Release Date: 08/09/2016
The prevalence of preterm birth – the birth of an infant prior to 37 weeks of pregnancy – is a significant health problem that has increased over the past two decades. According to the Centers for Disease Control and Prevention (CDC), preterm birth affects nearly 500,000 babies each year, or one of every eight born in the U.S. While medical care has improved survival rates for preterm infants, questions remain about ways to positively impact the neurodevelopmental outcomes of preterm infants. New research suggests that the environment of care in a neonatal intensive care unit (NICU) contributes not only to the short-term, but also to the long-term neurobehavioral development of preterm infants.
Research led by Barry M. Lester, PhD, director of the Brown Center for the Study of Children at Risk at Women & Infants Hospital of Rhode Island and professor of psychiatry and pediatrics at The Warren Alpert Medical School of Brown University, found the single greatest contributor to long-term neurobehavioral development in preterm infants is maternal involvement – and that a single-family room NICU allows for the greatest and most immediate opportunities for maternal involvement. The research, entitled “18-Month Follow-Up of Infants Cared for in a Single-Family Room Neonatal Intensive Care Unit,” has been published in the current issue of The Journal of Pediatrics.
“We found that the amount of maternal involvement was greater shortly after birth, increased rapidly, peaked within the first two weeks, and was then sustained in the single-family room NICU, in contrast to a more gradual increase in maternal involvement in an open bay NICU,” explained Dr. Lester. “In other words, the single family room NICU appears to ‘jump start’ high maternal involvement.”
Dr. Lester and his colleague, James F. Padbury, MD, pediatrician-in-chief and chief of Neonatal/Perinatal Medicine at Women & Infants Hospital and the William and Mary Oh - William and Elsa Zopfi Professor of Pediatrics for Perinatal Research at the Alpert Medical School, published research in September 2014 in Pediatrics, which found that a single-family room NICU environment provides for appropriate levels of maternal involvement, developmental support, and staff involvement, which are essential to provide the kind of care that can optimize the medical and neurodevelopmental outcome of the preterm infant and lead to the development of preventive interventions to reduce later impairment.
An 18-month follow-up was undertaken that compared infants born earlier than 30 weeks gestation at Women & Infants Hospital – 93 were cared for in an open bay NICU and 123 were cared for in the single-family room NICU. Infants were divided into high vs. low maternal involvement based on days per week of kangaroo care, breastfeeding, bottle feeding, and maternal care. Infants with high vs. low maternal involvement in the single-family room and open bay NICUs were compared on the Bayley Cognitive, Language and Motor scores and Pervasive Developmental Disorders autism screen.
Dr. Lester said, “What we learned is that of the four components of maternal involvement, kangaroo care (a method of caring for premature babies in which the infants are held skin-to-skin with a parent, usually the mother, for as many hours as possible every day) was the most important contributor, followed by maternal care. It is likely that kangaroo care, when started early, triggers a cascade of maternal care, breastfeeding and bottle feeding.”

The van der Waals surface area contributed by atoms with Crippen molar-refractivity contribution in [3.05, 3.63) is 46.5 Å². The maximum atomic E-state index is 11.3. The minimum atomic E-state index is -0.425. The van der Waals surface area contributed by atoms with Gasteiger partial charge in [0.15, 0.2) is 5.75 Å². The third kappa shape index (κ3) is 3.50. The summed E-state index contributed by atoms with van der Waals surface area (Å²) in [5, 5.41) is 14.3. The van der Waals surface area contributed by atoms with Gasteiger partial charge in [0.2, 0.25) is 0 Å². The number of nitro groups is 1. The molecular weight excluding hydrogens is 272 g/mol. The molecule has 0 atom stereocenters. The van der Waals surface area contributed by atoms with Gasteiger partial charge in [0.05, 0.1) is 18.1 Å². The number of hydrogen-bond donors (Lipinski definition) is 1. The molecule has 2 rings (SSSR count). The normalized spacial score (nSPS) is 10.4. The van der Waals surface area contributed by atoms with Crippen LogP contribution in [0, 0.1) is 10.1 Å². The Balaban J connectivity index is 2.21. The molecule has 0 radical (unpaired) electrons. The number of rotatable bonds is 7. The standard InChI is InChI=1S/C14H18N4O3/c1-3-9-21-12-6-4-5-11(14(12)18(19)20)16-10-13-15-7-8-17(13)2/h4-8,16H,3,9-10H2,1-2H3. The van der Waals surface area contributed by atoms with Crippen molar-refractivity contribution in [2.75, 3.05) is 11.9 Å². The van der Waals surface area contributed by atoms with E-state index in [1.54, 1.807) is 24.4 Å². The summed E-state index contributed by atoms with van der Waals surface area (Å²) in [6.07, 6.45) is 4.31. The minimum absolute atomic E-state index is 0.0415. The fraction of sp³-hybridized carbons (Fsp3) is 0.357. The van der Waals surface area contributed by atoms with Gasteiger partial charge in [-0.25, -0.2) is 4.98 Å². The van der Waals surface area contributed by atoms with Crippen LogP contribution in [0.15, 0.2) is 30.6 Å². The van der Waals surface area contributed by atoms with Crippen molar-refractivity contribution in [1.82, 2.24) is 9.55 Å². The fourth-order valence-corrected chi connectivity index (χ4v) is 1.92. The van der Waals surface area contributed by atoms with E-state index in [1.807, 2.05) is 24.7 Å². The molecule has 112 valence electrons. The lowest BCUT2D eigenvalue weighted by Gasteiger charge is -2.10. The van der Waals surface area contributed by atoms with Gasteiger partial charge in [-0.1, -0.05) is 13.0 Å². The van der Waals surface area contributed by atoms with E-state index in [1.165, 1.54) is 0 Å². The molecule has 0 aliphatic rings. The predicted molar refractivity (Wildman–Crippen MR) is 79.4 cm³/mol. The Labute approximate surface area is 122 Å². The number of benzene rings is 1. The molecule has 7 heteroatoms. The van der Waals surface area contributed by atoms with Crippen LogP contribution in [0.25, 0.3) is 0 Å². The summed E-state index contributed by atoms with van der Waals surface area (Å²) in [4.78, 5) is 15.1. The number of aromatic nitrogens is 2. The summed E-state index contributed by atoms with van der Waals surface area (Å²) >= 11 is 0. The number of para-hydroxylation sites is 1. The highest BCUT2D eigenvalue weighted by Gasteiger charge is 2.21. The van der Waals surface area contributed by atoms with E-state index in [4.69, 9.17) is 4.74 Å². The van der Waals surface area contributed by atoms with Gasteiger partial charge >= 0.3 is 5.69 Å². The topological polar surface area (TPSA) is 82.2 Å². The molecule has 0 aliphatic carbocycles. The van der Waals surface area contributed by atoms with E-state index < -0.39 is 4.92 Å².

“In the original study, we found that the single-family room model of care facilitated maternal involvement, and that more maternal involvement was related to better neurobehavioral outcomes at NICU discharge,” continued Dr. Lester. “For this most recent study, we hypothesized that maternal involvement would be associated with improved neurodevelopmental outcome at 18 months, especially in infants cared for in a single-family room NICU. Our study results suggest, as hypothesized, that the improvements are sustained through 18 months. The fact that the early findings were maintained through 18 months suggests that the improvements could be permanent. Notably, infants in a single-family room NICU also had fewer symptoms of autism spectrum disorder (ASD), so that model of care might also help combat ASD in preterm infants.”
The research team also included Women & Infants/Brown University colleagues Amy L. Salisbury, PhD; Katheleen Hawes, PhD; Lynne M. Danserreau, MSPH; Rosemary Bigsby, ScD; Abbot Laptook, MD; Marybeth Taub, RN; Linda Lagasse, PhD; Betty R. Vohr, MD; and James F. Padbury, MD.
About Women & Infants Hospital
Women & Infants and Brown offer fellowship programs in gynecologic oncology, maternal-fetal medicine, urogynecology and reconstructive pelvic surgery, neonatal-perinatal medicine, pediatric and perinatal pathology, gynecologic pathology and cytopathology, and reproductive endocrinology and infertility. It is home to the nation’s first mother-baby perinatal psychiatric partial hospital, as well as the nation’s only fellowship program in obstetric medicine.
Women & Infants has been designated as a Breast Imaging Center of Excellence by the American College of Radiography; a Center of Excellence in Minimally Invasive Gynecology; a Center of Biomedical Research Excellence by the National Institutes of Health (NIH); and a Neonatal Resource Services Center of Excellence. It is one of the largest and most prestigious research facilities in high risk and normal obstetrics, gynecology and newborn pediatrics in the nation, and is a member of the National Cancer Institute’s Gynecologic Oncology Group and the Pelvic Floor Disorders Network.